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Seychelles’ National Assembly approves constitutional amendment to limit presidential terms


File Photo: Partial view of members of the current Seychelles National Assembly. (Patrick Joubert, Seychelles News Agency)

Future presidents of Seychelles will be able to serve a maximum of two five-year terms following a unanimous decision of the National Assembly to amend the island nation’s constitution.

The Seychellois parliamentarians voted on the constitutional amendment presented by Vice President Danny Faure on Tuesday.

The constitutional amendment, which also applies to the vice president’s terms, required the approval of two-thirds of the assembly, of which the ruling ‘Parti Lepep’ holds the majority of seats.

The government’s intention to limit the presidential and vice presidential terms to two five-year mandates, down from the current three five-year terms, was announced by President James Michel in his State of the Nation address in February 2016.

Faure said on Tuesday that other African countries were also making such changes.

“The way we are doing it is good and the timing is appropriate,” said Faure.

President Michel is already serving his third and final term as governed by the law prior to Tuesday’s amendment and is not eligible to stand in another election, Vice President Faure will also not be able to hold his post come the next presidential elections as he would have already served two terms as Vice President.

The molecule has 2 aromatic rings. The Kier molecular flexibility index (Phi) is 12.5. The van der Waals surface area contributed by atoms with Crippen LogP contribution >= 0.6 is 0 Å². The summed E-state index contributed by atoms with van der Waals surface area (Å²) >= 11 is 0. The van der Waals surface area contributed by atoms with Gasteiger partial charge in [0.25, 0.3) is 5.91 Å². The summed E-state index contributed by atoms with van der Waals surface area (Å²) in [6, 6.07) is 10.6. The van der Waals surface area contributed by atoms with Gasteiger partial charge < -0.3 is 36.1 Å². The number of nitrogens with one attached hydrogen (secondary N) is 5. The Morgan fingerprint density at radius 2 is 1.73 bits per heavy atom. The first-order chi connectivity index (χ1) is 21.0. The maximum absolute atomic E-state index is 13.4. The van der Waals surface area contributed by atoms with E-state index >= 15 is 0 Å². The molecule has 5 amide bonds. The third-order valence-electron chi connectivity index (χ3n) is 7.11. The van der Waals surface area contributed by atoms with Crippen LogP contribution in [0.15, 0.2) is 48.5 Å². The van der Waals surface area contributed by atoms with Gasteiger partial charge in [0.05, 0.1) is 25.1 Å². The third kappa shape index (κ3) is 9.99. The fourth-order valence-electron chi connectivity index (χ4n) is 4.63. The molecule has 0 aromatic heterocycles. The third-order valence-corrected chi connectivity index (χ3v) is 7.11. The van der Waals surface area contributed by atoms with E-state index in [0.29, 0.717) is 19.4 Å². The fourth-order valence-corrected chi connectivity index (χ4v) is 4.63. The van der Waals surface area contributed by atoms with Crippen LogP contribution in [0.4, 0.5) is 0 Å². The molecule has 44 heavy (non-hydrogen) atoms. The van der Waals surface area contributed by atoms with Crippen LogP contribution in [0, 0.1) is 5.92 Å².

Tuesday’s decision is the seventh constitutional amendment since the establishment of the third republic, when the country adopted its current constitution in 1993.

The National Assembly member representing English River, a central district of the main island, Mahé, said the decision will help prevent a future president from monopolizing power for too long.

“The amendment will protect our democracy,” said Kevin Vidot.

Parliamentarian Sebastien Pillay is of the view that a president will have to map out his proposals as “he will only have 10 years to implement his plans.”

The leader of Government Business, Marie-Antoinette Rose, said Seychelles had done the opposite of what is usually the trend, where constitutional amendments relating to presidential terms are done before an election.

“This is a clear indication that President James Michel and the vice president do not intend to remain in power,” said Rose.

The opposition leader in the National Assembly, David Pierre, who also voted in favour of the decision, said that this will allow for a rotation at the highest level of the executive office.

“The amendment will allow younger politicians to wait 10 years instead of 15, to take over the reins of power, and contribute towards the development of the country,” said Pierre.

Source : Seychelles News Agency

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